A Great Leader and a Great Man

tc-at-restaurant

Photo from truettcathy.com

Truett Cathy, the founder of Chick-fil-A, died earlier this week at the age of 93.  I’ve watched his leadership from afar for many years and read some of his writings on leadership and business.  He was devoted to his family, and by all accounts was a strong man of faith.  He was one of the most laser focused leaders I’ve ever seen; he knew what he believed in and he worked tirelessly and determinedly to make his vision a reality.

Owning and leading a business using principles of faith is not for the faint of heart.  In recent years, he and his company came under attack for the beliefs that he held and operated according to.  But as any leader worth their salt knows, there will always be people who disagree with what you do and how you do it.  Always.  I mean, even Jesus, the greatest leader in history, had those who disagreed with what He did and how He did it!

The question is this: will you allow the feelings and opinions of others to drive your behavior away from what you believe is the best course of action, or will you lead according to your principles, according to what you believe is best for the people and the organization you lead?  Cathy did the latter, and I always admired him for that.  Whether you agree with what he believed or not, you must admire a leader that started with one restaurant and built it into a nationwide chain worth billions, and who always acted according to his core principles and values.

Many bloggers this week have posted some of their favorite quotes from this great leader, and I wanted to add a few of mine as well.

  • “I’d like to be remembered as one who kept my priorities in the right order. We live in a changing world, but we need to be reminded that the important things have not changed, and the important things will not change if we keep our priorities in proper order.”

This is my favorite.  How many leaders have you heard articulate this?  Priorities are CRITICAL for everyone, but most especially for those who lead others.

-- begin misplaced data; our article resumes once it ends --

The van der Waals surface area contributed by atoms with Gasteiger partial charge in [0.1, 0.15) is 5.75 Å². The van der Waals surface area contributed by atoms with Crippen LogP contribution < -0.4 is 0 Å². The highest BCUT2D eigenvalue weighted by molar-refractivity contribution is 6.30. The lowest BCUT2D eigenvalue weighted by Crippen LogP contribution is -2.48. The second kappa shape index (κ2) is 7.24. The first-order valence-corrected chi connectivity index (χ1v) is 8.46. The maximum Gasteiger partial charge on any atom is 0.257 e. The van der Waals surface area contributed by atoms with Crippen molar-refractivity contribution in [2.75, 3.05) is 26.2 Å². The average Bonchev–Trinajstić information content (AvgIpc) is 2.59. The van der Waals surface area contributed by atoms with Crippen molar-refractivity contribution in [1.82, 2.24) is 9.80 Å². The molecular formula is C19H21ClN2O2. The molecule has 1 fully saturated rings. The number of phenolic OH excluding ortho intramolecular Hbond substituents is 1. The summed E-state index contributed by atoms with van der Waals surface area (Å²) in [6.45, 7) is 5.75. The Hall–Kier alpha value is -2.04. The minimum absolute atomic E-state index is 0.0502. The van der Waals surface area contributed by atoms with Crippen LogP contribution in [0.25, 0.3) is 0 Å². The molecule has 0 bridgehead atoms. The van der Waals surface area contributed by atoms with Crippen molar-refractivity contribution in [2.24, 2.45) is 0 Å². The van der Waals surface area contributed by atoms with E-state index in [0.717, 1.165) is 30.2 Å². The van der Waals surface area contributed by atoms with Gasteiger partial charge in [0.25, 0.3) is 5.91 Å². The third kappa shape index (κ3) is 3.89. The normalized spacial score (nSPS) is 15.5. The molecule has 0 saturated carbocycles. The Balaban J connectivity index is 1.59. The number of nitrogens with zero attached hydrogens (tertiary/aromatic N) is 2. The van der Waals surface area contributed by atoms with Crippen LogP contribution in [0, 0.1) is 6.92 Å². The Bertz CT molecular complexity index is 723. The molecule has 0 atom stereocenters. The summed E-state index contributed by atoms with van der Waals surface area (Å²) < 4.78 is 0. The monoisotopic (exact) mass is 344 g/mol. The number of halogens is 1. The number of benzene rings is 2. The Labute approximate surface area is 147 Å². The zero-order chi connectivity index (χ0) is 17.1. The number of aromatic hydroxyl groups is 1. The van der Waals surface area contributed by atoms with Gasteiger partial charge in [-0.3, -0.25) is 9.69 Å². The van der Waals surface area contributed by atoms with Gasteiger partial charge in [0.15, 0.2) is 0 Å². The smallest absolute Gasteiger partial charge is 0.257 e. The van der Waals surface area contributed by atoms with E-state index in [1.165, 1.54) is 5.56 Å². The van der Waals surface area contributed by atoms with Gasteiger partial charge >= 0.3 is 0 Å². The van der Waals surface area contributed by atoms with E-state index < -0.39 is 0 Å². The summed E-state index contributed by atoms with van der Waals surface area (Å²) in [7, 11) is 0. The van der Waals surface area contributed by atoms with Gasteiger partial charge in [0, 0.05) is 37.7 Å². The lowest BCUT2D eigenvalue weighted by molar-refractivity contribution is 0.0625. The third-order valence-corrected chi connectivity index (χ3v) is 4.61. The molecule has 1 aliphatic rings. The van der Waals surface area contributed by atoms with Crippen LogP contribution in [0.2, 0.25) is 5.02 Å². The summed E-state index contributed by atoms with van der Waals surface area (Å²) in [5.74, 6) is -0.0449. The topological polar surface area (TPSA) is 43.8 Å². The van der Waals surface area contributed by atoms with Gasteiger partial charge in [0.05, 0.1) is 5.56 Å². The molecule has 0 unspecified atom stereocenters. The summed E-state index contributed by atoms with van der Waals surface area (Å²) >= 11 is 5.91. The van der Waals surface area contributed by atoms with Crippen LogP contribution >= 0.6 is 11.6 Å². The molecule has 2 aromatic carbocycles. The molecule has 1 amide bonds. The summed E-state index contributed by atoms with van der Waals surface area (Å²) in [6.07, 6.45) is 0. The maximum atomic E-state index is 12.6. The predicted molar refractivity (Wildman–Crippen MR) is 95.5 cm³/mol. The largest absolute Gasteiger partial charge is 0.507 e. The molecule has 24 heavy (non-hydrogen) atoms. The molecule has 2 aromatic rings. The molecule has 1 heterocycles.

• “Sometimes success is disguised as hard work.”

Yes.  Yes.  Yes.  Hard work is not optional if you want to succeed, yet it is often overlooked in the search for the easy, silver bullet.  Guess what?  That mythical creature doesn’t exist.

  • “Repetition yields constants. Constants create cultures.” 

Do you want to know how to build organizational culture?  This is how.  Consistent repetition, so that expectations can be set and met by those you lead.

  • “Nearly every moment of every day we have the opportunity to give something to someone else – our time, our love, our resources. I have always found more joy in giving when I did not expect anything in return.”

This is too often overlooked, and is based on a teaching of Jesus found in the Bible – “it is more blessed to give than to receive” (Acts 20:35).  Wouldn’t you like to be led by a leader who lived this way?  Then be that kind of leader.

  • “I believe that you can combine biblical principles and good business practices.”

Too often, there is a big gap between what happens on Sunday at church and what happens on Tuesday at the office.  Cathy found a way to bridge that gap and bring his faith alive in his work.  That’s something I believe every leader and every follower of Jesus should and can aspire to do.

What did you learn from Truett Cathy’s life and leadership?  Add your favorite quote from Truett Cathy in the comments below.